The 1951 film A Streetcar Named Desire, directed by Elia Kazan and based on Tennessee Williams' 1947 play, is faithful to its source material, capturing the essence of the original work. The film generally follows Williams' script, with some slight alterations. One can tell which onscreen scenes match their counterparts in the play.
To begin, the film starts out with a slight difference from the play. The play shows Blanche entering her sister's apartment after getting off a train, but the film shows Blanche (Vivien Leigh) asking for a streetcar named Desire and getting on the train to travel to her sister's apartment. I think this variation is beneficial because it sets up Blanche's character.
The film keeps the same names of the characters in the play. I think this technique allows readers to take the connections made in the play and transfer them to the film.
Another aspect of the play-to-film adaptation which I truly enjoy is Stanley (Marlon Brando) ripping through Blanche's trunk of clothes. Keeping this scene allows Stanley's anger to be shown. He questions the furs and the rhinestones, and the audience gets a glimpse of his frustration as he throws clothing around the room.
I love that the film follows the script of Williams' play. In scene ten, one of my favorite lines that Stanley says--"I thought it was Tiffany diamonds"--is also uttered in the film version, but with a more sarcastic tone. I am glad that Elia Kazan kept the same script for the film because it retains the meanings intended by Tennessee Williams.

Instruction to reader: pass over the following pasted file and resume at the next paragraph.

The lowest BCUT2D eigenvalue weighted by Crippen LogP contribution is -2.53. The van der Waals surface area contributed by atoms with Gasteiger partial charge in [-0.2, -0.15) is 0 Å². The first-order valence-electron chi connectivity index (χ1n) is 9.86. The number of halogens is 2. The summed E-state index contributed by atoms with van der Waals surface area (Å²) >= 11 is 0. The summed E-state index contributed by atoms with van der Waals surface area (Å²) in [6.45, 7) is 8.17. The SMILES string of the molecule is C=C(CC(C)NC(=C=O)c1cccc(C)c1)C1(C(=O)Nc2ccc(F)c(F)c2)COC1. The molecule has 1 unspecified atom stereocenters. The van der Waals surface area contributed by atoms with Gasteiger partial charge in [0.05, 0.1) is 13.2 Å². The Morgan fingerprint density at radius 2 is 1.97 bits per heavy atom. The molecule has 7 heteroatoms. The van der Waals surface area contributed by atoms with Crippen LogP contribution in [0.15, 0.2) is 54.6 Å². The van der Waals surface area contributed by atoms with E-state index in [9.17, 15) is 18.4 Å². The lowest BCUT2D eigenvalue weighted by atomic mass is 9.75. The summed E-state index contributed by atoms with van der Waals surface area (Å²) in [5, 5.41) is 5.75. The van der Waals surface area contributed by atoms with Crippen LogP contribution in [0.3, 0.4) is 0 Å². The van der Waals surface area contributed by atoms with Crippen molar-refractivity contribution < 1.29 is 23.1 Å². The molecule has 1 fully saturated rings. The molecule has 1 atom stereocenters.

The contents of Blanche's trunk also remain the same. The white furs, the gold dress, and the rhinestone tiara are elements of the play extended to the film. Stanley is correct when he assumes that this clothing could not be purchased with a teacher's pay. I mentioned earlier that in the film Stanley throws the clothing around, which adds intensity to this scene. The entire time, Stella (Kim Hunter) begs Stanley to stop because her sister is in the next room. This fear of Blanche walking in is not really felt in the play.
The film version has few changes from the play, which is why I feel this is a film that best fits Desmond and Hawkes' definition of a close adaptation: "A film is a close adaptation when most story elements in the literary text are kept in the film and few elements are dropped or added" (3). This statement summarizes the film version of Streetcar. I thoroughly enjoy reading the play and watching the film. I think this enjoyment is bolstered because the film stays true to the play.
Desmond, John M., and Peter Hawkes. Adaptation: Studying Film and Literature. New York: McGraw-Hill, 2005.